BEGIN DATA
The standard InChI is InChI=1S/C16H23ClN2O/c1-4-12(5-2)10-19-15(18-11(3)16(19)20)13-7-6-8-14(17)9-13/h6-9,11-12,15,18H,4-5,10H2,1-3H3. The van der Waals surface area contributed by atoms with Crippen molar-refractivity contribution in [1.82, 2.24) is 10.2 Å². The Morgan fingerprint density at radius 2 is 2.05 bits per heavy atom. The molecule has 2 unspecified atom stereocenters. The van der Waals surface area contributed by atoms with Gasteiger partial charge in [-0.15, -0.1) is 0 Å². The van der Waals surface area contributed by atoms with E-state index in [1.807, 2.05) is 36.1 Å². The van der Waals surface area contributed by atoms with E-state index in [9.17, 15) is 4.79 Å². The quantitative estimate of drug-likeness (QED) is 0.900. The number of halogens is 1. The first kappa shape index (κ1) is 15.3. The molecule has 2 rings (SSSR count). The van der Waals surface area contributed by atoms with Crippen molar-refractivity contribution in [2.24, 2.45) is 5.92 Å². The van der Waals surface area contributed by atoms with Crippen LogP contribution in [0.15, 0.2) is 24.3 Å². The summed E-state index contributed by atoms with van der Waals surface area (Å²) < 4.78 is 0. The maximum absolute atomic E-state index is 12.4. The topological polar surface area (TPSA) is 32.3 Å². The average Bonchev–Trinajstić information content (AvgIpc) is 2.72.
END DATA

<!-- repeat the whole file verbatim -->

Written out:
The standard InChI is InChI=1S/C16H23ClN2O/c1-4-12(5-2)10-19-15(18-11(3)16(19)20)13-7-6-8-14(17)9-13/h6-9,11-12,15,18H,4-5,10H2,1-3H3. The van der Waals surface area contributed by atoms with Crippen molar-refractivity contribution in [1.82, 2.24) is 10.2 Å². The Morgan fingerprint density at radius 2 is 2.05 bits per heavy atom. The molecule has 2 unspecified atom stereocenters. The van der Waals surface area contributed by atoms with Gasteiger partial charge in [-0.15, -0.1) is 0 Å². The van der Waals surface area contributed by atoms with E-state index in [1.807, 2.05) is 36.1 Å². The van der Waals surface area contributed by atoms with E-state index in [9.17, 15) is 4.79 Å². The quantitative estimate of drug-likeness (QED) is 0.900. The number of halogens is 1. The first kappa shape index (κ1) is 15.3. The molecule has 2 rings (SSSR count). The van der Waals surface area contributed by atoms with Crippen molar-refractivity contribution in [2.24, 2.45) is 5.92 Å². The van der Waals surface area contributed by atoms with Crippen LogP contribution in [0.15, 0.2) is 24.3 Å². The summed E-state index contributed by atoms with van der Waals surface area (Å²) < 4.78 is 0. The maximum absolute atomic E-state index is 12.4. The topological polar surface area (TPSA) is 32.3 Å². The average Bonchev–Trinajstić information content (AvgIpc) is 2.72.